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9 Ways To Write and Deliver a Meaningful Eulogy

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You’ve been asked to give a eulogy for a loved one.

So, where do you even begin—and how can you possibly pack a lifetime of memories into a short, three- to five-minute speech?

Being chosen to write a eulogy for a loved one is a great honor, but it can also bring about mixed emotions. It’s natural to feel nervous—you may feel pressured to deliver the perfect eulogy or overwhelmed to handle such a significant task. Remember, though: While you may be delivering the speech, its focal point is your loved one, and the time is used to highlight who they were and what they meant to you.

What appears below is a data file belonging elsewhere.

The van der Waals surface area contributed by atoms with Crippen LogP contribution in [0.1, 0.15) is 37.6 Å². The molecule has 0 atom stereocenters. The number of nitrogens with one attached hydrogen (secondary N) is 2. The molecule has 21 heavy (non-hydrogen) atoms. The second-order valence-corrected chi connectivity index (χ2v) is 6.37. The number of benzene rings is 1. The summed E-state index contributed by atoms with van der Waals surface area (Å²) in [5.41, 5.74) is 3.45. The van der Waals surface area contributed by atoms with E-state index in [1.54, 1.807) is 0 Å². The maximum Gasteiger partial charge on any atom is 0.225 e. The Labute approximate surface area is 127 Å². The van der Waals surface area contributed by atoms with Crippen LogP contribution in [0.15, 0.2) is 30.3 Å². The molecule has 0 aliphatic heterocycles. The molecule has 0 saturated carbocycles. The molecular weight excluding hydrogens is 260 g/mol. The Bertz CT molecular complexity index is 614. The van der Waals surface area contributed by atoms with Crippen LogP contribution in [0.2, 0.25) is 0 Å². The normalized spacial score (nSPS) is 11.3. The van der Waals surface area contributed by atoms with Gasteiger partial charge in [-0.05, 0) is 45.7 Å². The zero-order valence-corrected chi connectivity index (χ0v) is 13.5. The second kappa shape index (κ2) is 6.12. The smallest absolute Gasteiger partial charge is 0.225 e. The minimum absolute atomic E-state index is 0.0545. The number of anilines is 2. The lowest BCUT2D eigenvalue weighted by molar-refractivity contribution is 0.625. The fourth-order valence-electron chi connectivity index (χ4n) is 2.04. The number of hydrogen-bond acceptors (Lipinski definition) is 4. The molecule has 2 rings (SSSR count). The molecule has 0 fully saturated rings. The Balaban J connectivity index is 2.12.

So how can you find the right words? As you begin writing your loved one’s eulogy, keep these tips on hand to help you write and deliver one that’s both meaningful and memorable.

1. Find out who else is giving a eulogy. 

There’s no rule against having more than one person deliver a eulogy. Knowing who else is speaking is one of the most important ways to ensure your tribute is unique.

As you think about what you want to say, reflect on who your loved one was and your relationship with them. Though your relationship with your loved one may have differed from others, it’s still okay to include funny or unique anecdotes that are special to your time together. Those stories can always tie back to qualities of your loved one that everyone can relate to, such as their love for the outdoors or ability to make an entire room laugh.

2. Take time to gather memories.